This Sunday, Trinity Sunday, I am at Dover United Methodist Church in Dover Plains, NY (Location of church). The service starts at 11 and you are welcome to attend. The Scriptures are Isaiah 6: 1 – 8, Romans 8: 12 – 17, and John 3: 1- 17.
I am tentatively scheduled to be at Gaylordsville United Methodist Church (Gaylordsville, CT) July 5, 12, and 19. The services there start at 9:30 and you are welcome to attend.
“Who will rid me of this troublesome priest?” Henry II spoke these words, or words to that effect, in expressing his dissatisfaction with Thomas Beckett, Archbishop of Canterbury.
Thomas Beckett was royal chancellor to King Henry II. In 1162, following the death of the archbishop of Canterbury, Henry appointed him to be the new archbishop. Henry must have thought that, with their friendship, he could more easily control the church and get the church to more easily support the crown’s policies. But Beckett did not go along with this plan. The man who was a layperson one day, an ordained priest the next, and the most powerful clergyman, the Archbishop of Canterbury, on the third day took his job very seriously.
Beckett would not allow the king and crown to engulf the church. Henry’s plan to gain authority that properly belonged to the church failed because Beckett would not allow such an uncontrolled usurpation of power.
Those who knew Beckett before his appointment found it amazing that he, Beckett, would come even close to being a man of God. But he grew into the job and the position. He understood what he had been called by God to do and refused to do what Henry wished that he would do. In exasperation, Henry made a passing remark that he wished someone would dispose of this headache.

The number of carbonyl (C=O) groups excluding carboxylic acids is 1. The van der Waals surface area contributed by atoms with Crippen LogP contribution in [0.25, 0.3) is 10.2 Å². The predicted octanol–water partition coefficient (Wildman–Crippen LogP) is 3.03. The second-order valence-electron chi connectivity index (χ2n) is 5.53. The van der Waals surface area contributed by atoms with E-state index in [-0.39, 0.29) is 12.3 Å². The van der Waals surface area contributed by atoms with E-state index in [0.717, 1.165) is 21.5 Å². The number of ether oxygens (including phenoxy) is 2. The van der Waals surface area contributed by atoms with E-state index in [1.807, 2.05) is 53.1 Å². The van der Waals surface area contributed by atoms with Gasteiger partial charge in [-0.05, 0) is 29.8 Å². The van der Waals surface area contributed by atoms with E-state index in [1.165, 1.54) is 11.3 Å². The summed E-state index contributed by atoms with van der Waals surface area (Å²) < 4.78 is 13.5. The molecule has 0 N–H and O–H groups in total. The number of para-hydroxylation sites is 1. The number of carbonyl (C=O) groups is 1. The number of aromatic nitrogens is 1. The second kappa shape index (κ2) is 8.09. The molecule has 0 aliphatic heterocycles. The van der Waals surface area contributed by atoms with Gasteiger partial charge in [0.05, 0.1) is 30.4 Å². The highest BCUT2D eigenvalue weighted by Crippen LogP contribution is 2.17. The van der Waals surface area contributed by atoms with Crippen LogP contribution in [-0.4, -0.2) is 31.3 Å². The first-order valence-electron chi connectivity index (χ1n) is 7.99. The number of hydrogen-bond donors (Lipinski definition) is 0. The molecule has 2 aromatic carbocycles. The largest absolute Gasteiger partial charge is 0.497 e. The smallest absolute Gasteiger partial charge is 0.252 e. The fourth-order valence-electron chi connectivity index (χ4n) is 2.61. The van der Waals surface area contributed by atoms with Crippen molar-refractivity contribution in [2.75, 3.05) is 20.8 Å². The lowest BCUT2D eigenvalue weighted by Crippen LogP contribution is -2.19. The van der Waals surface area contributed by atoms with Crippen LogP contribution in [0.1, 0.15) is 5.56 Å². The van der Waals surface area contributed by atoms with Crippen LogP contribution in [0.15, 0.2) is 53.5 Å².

Now, it cannot be said with any degree of certainty that Henry wanted his friend killed or whether he spoke his words out of frustration and/or anger. Nor can it be said that Thomas, who clearly sought power through his friendship with Henry, wanted the power of the church for himself.
But four young knights, William de Tracy, Reginald fitzUrse, Hugh de Morville, and Richard le Bret, all who hoped to rise in favor with Henry, heard the words as a command. So they rode off to Canterbury and assassinated Beckett on the high altar of the cathedral. The four knights were disgraced and Henry found himself seeking repentance for his thoughts and actions. (See http://www.eyewitnesstohistory.com/becket.htm; also Servants, Misfits, and Martyrs by James C. Howell.)